The Gospel Coalition has a number of good videos and this one is worth watching and not so much because of the people they name, who actually influenced them: when all is said and done they only name a few! Rather, what I found most valuable are the reasons why they urge us to read, watch or listen to a variety of Christian thinkers, leaders, and noteworthy historical figures, after reading our Bibles. The panel is mainly addressing preachers or leaders, but I think their advice is sound for any Jesus follower. After all:
God has appointed in the church first apostles, second prophets, third teachers… (Romans 12:7; 1 Corinthians 12:28 ESV)
It’s very common nowadays on blogs, Facebook, Twitter and other social media to see Christians quickly overreact, sometimes violently, when a well-known Christian personality is quoted, whose views lie outside of a reader’s denomination, stream of Christianity or, worst of all, outside of their experience or knowledge of Christian history and culture. In fact, I’ve done that a few times myself! Of course, we all know there are plenty of examples of people not to listen to. If you are evangelical, orthodox, pentecostal or confessional for example, why would you bother with Pelagius, Marcion, Arius, Harold Camping, Paul Cain or John Shelby Spong? Aren’t there enough good, solid teachers in those traditions to listen to, without wasting our time with those whose teachings are clearly out of bounds?
At the same time, can we call a truce on people who confess the same foundational Christian doctrines that all believers have affirmed down through the ages? Let’s look at a few examples.
I can’t help but think that my relationship with Jesus has been enhanced and enriched because I’ve read Luther. I’m not a Lutheran and I’m aware of things Luther wrote that I just cannot abide and others which I’m fairly certain he regretted saying/writing. But, he has positively influenced me in what he and I would agree on, as well as in things we would disagree on: and, both of our disagreeable viewpoints would fall within the bounds of orthodoxy.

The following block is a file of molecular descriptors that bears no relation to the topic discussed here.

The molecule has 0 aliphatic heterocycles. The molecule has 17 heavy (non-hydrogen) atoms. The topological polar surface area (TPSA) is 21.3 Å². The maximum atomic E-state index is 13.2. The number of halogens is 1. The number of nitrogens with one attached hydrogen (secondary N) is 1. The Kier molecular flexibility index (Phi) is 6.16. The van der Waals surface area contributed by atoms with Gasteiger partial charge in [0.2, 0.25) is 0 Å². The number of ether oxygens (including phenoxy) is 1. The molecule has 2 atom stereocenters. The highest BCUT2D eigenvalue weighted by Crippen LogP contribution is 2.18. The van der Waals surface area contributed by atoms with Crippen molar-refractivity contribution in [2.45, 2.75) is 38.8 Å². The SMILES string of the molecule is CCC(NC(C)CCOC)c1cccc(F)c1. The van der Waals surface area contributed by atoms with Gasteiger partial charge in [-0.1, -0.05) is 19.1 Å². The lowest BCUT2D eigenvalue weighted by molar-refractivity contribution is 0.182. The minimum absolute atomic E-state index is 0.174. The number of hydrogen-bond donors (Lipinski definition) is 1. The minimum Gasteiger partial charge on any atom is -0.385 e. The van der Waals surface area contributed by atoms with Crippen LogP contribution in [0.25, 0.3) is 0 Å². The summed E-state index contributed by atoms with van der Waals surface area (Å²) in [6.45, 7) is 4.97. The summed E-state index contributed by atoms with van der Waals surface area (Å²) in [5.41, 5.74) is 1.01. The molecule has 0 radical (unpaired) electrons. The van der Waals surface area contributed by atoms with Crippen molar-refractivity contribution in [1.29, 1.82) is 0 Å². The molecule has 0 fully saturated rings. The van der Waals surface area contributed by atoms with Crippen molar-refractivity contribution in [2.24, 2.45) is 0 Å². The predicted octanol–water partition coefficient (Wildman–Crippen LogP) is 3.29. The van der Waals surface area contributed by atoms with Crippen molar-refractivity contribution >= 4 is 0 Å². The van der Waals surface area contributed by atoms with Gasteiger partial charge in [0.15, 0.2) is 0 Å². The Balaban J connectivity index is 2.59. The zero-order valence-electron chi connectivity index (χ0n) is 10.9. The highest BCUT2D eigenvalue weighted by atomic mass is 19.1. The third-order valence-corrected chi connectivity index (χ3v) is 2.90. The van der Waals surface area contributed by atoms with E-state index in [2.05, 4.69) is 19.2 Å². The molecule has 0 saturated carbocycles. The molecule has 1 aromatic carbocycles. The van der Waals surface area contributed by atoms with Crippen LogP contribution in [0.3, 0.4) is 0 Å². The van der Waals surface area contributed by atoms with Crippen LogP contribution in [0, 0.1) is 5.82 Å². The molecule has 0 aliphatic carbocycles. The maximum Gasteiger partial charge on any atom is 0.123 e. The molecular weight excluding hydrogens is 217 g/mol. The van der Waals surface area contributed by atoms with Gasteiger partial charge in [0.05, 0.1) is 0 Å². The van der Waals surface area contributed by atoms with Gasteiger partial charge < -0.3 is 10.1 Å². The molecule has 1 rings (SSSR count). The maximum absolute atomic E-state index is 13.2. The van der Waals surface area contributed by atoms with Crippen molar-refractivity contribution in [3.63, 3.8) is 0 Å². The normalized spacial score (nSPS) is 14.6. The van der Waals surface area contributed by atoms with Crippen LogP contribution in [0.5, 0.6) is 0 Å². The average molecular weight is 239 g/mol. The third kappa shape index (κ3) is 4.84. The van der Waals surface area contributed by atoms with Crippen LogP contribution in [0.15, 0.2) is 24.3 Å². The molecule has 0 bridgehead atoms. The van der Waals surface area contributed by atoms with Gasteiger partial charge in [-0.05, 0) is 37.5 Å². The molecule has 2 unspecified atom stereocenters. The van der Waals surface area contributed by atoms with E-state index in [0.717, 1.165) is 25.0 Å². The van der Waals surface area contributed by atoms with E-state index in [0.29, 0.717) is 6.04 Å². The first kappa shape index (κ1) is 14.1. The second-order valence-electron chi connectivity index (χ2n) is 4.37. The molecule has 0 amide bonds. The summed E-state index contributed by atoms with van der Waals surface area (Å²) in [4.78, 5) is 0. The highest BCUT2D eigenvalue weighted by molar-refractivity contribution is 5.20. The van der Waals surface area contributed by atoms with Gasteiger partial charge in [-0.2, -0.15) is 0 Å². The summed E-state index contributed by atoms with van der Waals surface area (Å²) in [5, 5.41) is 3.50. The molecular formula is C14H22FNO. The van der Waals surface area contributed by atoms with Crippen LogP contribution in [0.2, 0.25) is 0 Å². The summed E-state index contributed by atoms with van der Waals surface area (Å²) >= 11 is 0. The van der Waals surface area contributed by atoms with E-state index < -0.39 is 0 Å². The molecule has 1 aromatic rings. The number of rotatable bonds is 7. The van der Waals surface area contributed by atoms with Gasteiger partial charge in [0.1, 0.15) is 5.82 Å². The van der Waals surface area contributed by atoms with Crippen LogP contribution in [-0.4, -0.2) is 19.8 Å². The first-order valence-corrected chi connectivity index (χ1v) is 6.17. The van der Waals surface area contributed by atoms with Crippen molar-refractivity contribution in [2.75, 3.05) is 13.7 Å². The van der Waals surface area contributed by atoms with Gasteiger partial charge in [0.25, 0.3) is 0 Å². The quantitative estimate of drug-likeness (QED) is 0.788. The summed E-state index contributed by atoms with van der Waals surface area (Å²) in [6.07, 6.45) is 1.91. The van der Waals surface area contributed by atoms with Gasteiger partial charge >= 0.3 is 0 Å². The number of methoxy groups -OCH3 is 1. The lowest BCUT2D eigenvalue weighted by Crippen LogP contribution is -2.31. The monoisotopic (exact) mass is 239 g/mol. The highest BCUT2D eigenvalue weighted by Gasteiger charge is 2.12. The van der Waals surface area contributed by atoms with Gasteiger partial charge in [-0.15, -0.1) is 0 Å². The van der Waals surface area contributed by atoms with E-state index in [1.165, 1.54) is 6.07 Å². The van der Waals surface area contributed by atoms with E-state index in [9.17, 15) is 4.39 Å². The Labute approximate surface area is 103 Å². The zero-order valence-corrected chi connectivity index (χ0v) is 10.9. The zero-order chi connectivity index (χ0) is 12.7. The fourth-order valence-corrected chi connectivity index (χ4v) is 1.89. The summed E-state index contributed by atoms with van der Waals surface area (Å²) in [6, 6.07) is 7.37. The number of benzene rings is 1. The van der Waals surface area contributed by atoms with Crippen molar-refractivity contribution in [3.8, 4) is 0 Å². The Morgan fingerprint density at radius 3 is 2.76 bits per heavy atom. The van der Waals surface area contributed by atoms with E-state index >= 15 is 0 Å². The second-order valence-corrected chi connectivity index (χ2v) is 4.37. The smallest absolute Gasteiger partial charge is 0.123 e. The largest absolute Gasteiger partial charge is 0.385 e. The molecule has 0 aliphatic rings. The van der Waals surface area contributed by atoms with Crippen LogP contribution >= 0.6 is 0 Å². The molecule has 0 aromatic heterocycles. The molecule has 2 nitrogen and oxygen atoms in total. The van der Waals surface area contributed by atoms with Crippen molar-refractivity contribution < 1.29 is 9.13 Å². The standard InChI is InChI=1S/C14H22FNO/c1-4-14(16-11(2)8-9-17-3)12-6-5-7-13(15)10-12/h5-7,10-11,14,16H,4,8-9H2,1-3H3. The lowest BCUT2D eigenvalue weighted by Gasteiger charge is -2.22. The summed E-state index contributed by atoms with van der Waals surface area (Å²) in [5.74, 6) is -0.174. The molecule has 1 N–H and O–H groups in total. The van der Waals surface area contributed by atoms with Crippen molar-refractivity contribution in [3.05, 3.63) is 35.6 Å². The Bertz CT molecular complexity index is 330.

Here’s a contemporary example: I am a continuationist, but not a traditional Pentecostal. I appreciate a lot of what Michael Brown is saying, doing, and writing. The fact that he runs in the same stream with some pretty questionable characters is no reason for me to flip out when someone quotes him. And, I’m not convinced by the cessationist views of someone like Richard Gaffin or R.C. Sproul, but we’re on the same team and I’m glad to run with them. In the past couple of years, the charismatics, continuationists, pentecostals and cessationists have been engaging in some vigorous discussion! I own them all as brothers and sisters in the faith.
Some of my favorite commentaries or reference works are by Christians in the Arminian tradition and I am happy for writers like Ben Witherington, I. Howard Marshall and Grant Osborne. As a complimentarian Christian, I know a number of egalitarian Christians I’m thankful to have in our corner, too: Michael F. Bird, Gordon Fee, F.F Bruce, Roger Nicole and Craig Keener come to mind.
I have probably been most influenced by Anglicans, Baptists and Reformed Christians. But, are they the only people I’ll be reading, watching, listening to and citing? No. I want to have a lot of rings in my tree. I don’t want to cloister myself away in some Christian ghetto and miss out on the variety of blessings Christ has placed in His church for my growth and His glory:
Each one should use whatever gift he has received to serve others, faithfully administering God’s grace in its various forms. If anyone speaks, he should do it as one speaking the very words of God. If anyone serves, he should do it with the strength God provides, so that in all things God may be praised through Jesus Christ. To him be the glory and the power for ever and ever. Amen. (1 Peter 4:10–11 NIV)
Peter’s admonition is to serve up God’s grace in its various forms — this is accomplished through the members of Christ’s Body, the church. But, I think another implication of this passage is that each of us is to receive God’s grace in it’s various forms, as well. Even if I don’t always agree with, or even like, some of the people God has graced me with!